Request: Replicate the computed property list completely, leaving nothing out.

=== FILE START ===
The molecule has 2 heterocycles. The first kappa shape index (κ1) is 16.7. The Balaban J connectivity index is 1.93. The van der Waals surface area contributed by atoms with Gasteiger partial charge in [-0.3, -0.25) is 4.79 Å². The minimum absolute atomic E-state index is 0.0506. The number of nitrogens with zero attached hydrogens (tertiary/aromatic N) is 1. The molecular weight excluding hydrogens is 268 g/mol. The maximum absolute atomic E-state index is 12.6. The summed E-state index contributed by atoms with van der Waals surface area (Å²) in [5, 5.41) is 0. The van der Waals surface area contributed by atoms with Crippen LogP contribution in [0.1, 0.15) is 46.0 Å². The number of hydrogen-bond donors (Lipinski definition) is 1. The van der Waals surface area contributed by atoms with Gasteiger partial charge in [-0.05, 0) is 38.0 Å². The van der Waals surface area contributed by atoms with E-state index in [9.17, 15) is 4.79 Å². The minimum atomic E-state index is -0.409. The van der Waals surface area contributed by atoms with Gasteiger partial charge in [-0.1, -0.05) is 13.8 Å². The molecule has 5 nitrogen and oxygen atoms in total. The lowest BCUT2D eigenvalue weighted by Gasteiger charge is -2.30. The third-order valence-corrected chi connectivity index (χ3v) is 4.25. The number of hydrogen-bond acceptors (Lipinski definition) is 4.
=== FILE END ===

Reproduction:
The molecule has 2 heterocycles. The first kappa shape index (κ1) is 16.7. The Balaban J connectivity index is 1.93. The van der Waals surface area contributed by atoms with Gasteiger partial charge in [-0.3, -0.25) is 4.79 Å². The minimum absolute atomic E-state index is 0.0506. The number of nitrogens with zero attached hydrogens (tertiary/aromatic N) is 1. The molecular weight excluding hydrogens is 268 g/mol. The maximum absolute atomic E-state index is 12.6. The summed E-state index contributed by atoms with van der Waals surface area (Å²) in [5, 5.41) is 0. The van der Waals surface area contributed by atoms with Crippen LogP contribution in [0.1, 0.15) is 46.0 Å². The number of hydrogen-bond donors (Lipinski definition) is 1. The van der Waals surface area contributed by atoms with Gasteiger partial charge in [-0.05, 0) is 38.0 Å². The van der Waals surface area contributed by atoms with E-state index in [9.17, 15) is 4.79 Å². The minimum atomic E-state index is -0.409. The van der Waals surface area contributed by atoms with Gasteiger partial charge in [-0.1, -0.05) is 13.8 Å². The molecule has 5 nitrogen and oxygen atoms in total. The lowest BCUT2D eigenvalue weighted by Gasteiger charge is -2.30. The third-order valence-corrected chi connectivity index (χ3v) is 4.25. The number of hydrogen-bond acceptors (Lipinski definition) is 4.